Published December 5, 2017|5 min read
Only 37% of Americans believe health care is a right, according to a new Policygenius survey. Moreover, 31% aren’t willing to pay anything extra in taxes for health insurance that covers all medical expenses, including dental and vision care, for them and their dependents.
In fact, 57% are unwilling to pay more than $1,000 a year — or $83 a month — for fully funded health care. That price tag is much lower than what Americans currently shell out just to have health insurance through work.
Data from the Kaiser Family Foundation shows that, in 2017, people who have employer-sponsored health insurance contributed around $1,204 and $5,817 in annual premiums for individual and family plans, respectively. That breaks down to around $100 and $485 a month, and doesn’t even account for what Americans pay out-of-pocket for doctor visits, prescription drugs, and other medical care.
Part of Americans’ unwillingness to pay for universal health care is they may not understand just how much they’re currently paying for their coverage. Earlier this year, a separate Policygenius survey found many people don’t know the basic tenets of health insurance, such as open enrollment dates or plan requirements. The lack of understanding may extend to the cost of health insurance, and overall long-term savings an alternate health care system might provide.
However, Policygenius’ survey results underscore another aspect of the debate over the U.S. health care system.
“People don’t want to pay for other people’s health insurance, even if that might lead to an overall more affordable system for everyone,” Jennifer Fitzgerald, Policygenius CEO and cofounder, said.
Former President Barack Obama’s health care law, colloquially called ‘Obamacare’, but officially named the Affordable Care Act (ACA), has had a rough go since its inception. Attempts to overturn or severely neuter it have ramped up since the 2016 presidential election. They’ve mostly failed, but made the future of the law unclear. That’s prompted the question: What could come next? Do we regress to a private pre-Obamacare system, or has the fight for the law and the surprising resonance of Sen. Bernie Sanders, I-Vt., pushed us closer to a universal single-payer system?
Over the summer, the Kaiser Family Foundation noted “modestly strong” support for a single-payer system while cautioning that it was “malleable”. Depending on the wording of questions and the arguments against a single-payer system, people were still easily swayed from it.
However, Policygenius’ recent survey measuring sentiment toward health insurance suggests “easily swayed” is an understatement.
Take Sanders’ “Medicare for All”, for example. The plan — which closely resembles the fully-funded medical, dental and vision insurance our survey proposed — would cost an estimated $1.4 trillion a year. Based on some quick calculations, with 139.6 million taxpayers in the U.S., funding works out to about $10,100 per person each year.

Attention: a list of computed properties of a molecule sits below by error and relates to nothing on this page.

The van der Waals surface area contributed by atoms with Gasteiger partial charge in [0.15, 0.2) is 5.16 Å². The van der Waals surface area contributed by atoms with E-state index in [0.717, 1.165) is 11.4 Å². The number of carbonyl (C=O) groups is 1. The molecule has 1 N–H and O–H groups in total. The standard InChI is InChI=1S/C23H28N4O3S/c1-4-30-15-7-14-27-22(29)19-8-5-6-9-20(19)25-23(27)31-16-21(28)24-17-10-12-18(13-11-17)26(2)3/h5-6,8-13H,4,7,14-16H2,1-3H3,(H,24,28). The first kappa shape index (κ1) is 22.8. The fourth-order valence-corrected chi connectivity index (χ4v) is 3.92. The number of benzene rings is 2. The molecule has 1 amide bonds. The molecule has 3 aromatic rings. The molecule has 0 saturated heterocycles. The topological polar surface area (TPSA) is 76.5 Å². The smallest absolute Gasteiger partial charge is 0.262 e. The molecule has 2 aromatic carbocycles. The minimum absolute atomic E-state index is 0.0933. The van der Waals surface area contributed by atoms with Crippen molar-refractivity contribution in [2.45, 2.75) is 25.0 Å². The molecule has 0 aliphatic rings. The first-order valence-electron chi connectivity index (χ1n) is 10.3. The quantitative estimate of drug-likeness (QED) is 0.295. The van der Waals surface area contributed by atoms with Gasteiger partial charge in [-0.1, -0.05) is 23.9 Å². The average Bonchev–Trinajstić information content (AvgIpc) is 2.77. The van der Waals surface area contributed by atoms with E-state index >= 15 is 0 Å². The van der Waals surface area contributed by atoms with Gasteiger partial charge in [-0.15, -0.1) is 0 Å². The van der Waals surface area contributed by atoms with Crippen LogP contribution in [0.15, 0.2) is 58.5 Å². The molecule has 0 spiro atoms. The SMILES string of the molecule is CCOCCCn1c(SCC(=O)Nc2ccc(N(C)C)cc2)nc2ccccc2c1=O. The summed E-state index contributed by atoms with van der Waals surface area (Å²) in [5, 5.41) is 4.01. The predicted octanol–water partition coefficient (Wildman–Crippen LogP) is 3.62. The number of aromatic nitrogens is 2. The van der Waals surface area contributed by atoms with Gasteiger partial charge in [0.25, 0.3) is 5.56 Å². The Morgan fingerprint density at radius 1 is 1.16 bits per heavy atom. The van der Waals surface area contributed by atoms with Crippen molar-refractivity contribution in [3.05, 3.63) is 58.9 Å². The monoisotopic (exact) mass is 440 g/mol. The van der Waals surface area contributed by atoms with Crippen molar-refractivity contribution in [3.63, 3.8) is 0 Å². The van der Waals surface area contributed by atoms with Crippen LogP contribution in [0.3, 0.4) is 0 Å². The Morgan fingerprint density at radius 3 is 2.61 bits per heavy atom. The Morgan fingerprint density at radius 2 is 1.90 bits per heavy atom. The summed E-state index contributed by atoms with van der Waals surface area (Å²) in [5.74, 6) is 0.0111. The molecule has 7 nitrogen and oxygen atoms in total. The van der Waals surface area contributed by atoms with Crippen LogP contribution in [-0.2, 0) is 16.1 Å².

There’s obviously some nuance missing here. Not everyone pays the same in taxes and high-income earners would, theoretically, bear more of the burden. Still, given only 5.3% of survey respondents said they are willing to pay over $10,000 more in taxes for health care, it’s clear people aren’t willing to pony up the money to make it work.
There’s no doubt a financial component at play — $10,000 isn’t a small amount of money, especially given the median household income in the U.S. was $59,039 in 2016.
But those at the lower-middle end of the income spectrum were more willing to contribute tax money to pay for fully-funded health care than those at the top. Twenty-seven percent of those making over $150,000 annually would contribute $0, compared to 17% making $35,000 to $50,000. Meanwhile, 25% of people making $75,000 to $99,000 a year would contribute $2,000 to $5,000 a year, compared to 20% making over $150,000.
Those results would be surprising if the case for a single-payer health insurance system was based more on financial gain and less on ideology. The core argument is people shouldn’t die simply because they’ve been priced out of care, and as a society, it’s worth the money to make sure it doesn’t.
“To support universal health care, Americans have to buy into the idea that health care is a right,” Fitzgerald said.
Most Americans, however, simply don’t feel that way. When asked what is a right of all Americans, regardless of income — including public utilities like clean water, roads, police and fire services, public education, and trash pickup — fully paid health care was near the bottom. Only 37% of Americans considered it a right. The only utility that ranked lower was trash pickup, at 30%. Public education ranked highest, with 62% of people considering it a right.
Just as we’ve seen in political debates, sentiment around health care was clearly divided along party lines.
Far fewer Republicans considered fully paid health care a right of all Americans compared to any other political affiliation: Just 20% of Republicans believed this, compared to 69% of Democrats, 43% of Independents, and 36% of those who don’t affiliate with any party.
Democrats were also willing to pay more for fully-funded health care. Just 13% of Democrats said they wouldn’t pay any additional taxes to fund universal health care, compared to 30% of Republicans, 24% of Independents, and 35% of those who don’t associate with a party.
“The ACA has improved the coverage situation in America, but it isn’t a perfect health care system,” Fitzgerald said. “As we continue to debate how to improve it, how to repeal it, or what the next generation of health insurance looks like, it’s important to take into account what people want and what they expect. And a single-payer system may not be in the cards.”
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